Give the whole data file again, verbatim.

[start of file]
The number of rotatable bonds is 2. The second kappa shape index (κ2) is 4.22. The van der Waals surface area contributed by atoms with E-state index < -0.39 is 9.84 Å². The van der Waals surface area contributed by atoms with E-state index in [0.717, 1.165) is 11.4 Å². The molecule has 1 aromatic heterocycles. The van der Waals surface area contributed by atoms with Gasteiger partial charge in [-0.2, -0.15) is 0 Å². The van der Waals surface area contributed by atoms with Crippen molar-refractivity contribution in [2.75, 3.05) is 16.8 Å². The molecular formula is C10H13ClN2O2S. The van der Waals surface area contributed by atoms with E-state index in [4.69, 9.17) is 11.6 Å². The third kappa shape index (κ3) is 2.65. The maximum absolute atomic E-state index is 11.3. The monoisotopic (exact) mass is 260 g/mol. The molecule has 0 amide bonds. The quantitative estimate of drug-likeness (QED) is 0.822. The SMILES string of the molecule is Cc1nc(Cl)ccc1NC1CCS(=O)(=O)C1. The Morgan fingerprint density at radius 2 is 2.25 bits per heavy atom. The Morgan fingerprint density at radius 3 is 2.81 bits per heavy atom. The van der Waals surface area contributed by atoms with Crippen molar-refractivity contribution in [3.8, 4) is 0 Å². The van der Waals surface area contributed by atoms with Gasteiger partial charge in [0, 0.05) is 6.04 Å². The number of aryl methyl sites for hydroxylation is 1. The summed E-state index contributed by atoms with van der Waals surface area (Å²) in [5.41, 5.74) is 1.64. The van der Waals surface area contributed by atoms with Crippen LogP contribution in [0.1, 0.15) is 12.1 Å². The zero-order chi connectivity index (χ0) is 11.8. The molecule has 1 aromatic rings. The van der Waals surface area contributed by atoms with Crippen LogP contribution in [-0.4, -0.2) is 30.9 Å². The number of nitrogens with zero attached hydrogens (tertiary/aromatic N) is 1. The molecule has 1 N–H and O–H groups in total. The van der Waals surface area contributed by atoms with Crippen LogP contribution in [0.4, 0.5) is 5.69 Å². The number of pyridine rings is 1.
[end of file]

The number of rotatable bonds is 2. The second kappa shape index (κ2) is 4.22. The van der Waals surface area contributed by atoms with E-state index < -0.39 is 9.84 Å². The van der Waals surface area contributed by atoms with E-state index in [0.717, 1.165) is 11.4 Å². The molecule has 1 aromatic heterocycles. The van der Waals surface area contributed by atoms with Gasteiger partial charge in [-0.2, -0.15) is 0 Å². The van der Waals surface area contributed by atoms with Crippen molar-refractivity contribution in [2.75, 3.05) is 16.8 Å². The molecular formula is C10H13ClN2O2S. The van der Waals surface area contributed by atoms with E-state index in [4.69, 9.17) is 11.6 Å². The third kappa shape index (κ3) is 2.65. The maximum absolute atomic E-state index is 11.3. The monoisotopic (exact) mass is 260 g/mol. The molecule has 0 amide bonds. The quantitative estimate of drug-likeness (QED) is 0.822. The SMILES string of the molecule is Cc1nc(Cl)ccc1NC1CCS(=O)(=O)C1. The Morgan fingerprint density at radius 2 is 2.25 bits per heavy atom. The Morgan fingerprint density at radius 3 is 2.81 bits per heavy atom. The van der Waals surface area contributed by atoms with Crippen molar-refractivity contribution in [3.8, 4) is 0 Å². The van der Waals surface area contributed by atoms with Gasteiger partial charge in [0, 0.05) is 6.04 Å². The number of aryl methyl sites for hydroxylation is 1. The summed E-state index contributed by atoms with van der Waals surface area (Å²) in [5.41, 5.74) is 1.64. The van der Waals surface area contributed by atoms with Crippen LogP contribution in [0.1, 0.15) is 12.1 Å². The zero-order chi connectivity index (χ0) is 11.8. The molecule has 1 aromatic rings. The van der Waals surface area contributed by atoms with Crippen LogP contribution in [-0.4, -0.2) is 30.9 Å². The number of nitrogens with zero attached hydrogens (tertiary/aromatic N) is 1. The molecule has 1 N–H and O–H groups in total. The van der Waals surface area contributed by atoms with Crippen LogP contribution in [0.4, 0.5) is 5.69 Å². The number of pyridine rings is 1.